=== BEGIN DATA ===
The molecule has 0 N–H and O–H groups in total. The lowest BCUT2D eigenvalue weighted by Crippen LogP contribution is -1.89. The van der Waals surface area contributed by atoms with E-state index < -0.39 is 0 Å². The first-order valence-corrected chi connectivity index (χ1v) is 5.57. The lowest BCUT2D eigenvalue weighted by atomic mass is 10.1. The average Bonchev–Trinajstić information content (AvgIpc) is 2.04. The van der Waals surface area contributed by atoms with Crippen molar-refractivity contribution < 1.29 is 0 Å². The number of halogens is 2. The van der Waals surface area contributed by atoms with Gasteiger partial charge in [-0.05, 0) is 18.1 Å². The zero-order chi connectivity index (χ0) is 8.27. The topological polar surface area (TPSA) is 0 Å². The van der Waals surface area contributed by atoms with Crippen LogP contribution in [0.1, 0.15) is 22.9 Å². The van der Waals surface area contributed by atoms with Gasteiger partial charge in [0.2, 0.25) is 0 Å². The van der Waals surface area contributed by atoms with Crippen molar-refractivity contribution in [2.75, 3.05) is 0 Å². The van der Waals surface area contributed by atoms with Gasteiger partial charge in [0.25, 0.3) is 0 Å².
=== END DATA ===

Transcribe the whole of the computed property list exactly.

The molecule has 0 N–H and O–H groups in total. The lowest BCUT2D eigenvalue weighted by Crippen LogP contribution is -1.89. The van der Waals surface area contributed by atoms with E-state index < -0.39 is 0 Å². The first-order valence-corrected chi connectivity index (χ1v) is 5.57. The lowest BCUT2D eigenvalue weighted by atomic mass is 10.1. The average Bonchev–Trinajstić information content (AvgIpc) is 2.04. The van der Waals surface area contributed by atoms with Crippen molar-refractivity contribution < 1.29 is 0 Å². The number of halogens is 2. The van der Waals surface area contributed by atoms with Gasteiger partial charge in [-0.05, 0) is 18.1 Å². The zero-order chi connectivity index (χ0) is 8.27. The topological polar surface area (TPSA) is 0 Å². The van der Waals surface area contributed by atoms with Crippen LogP contribution in [0.1, 0.15) is 22.9 Å². The van der Waals surface area contributed by atoms with Gasteiger partial charge in [0.2, 0.25) is 0 Å². The van der Waals surface area contributed by atoms with Crippen molar-refractivity contribution in [2.75, 3.05) is 0 Å². The van der Waals surface area contributed by atoms with Gasteiger partial charge in [0.25, 0.3) is 0 Å².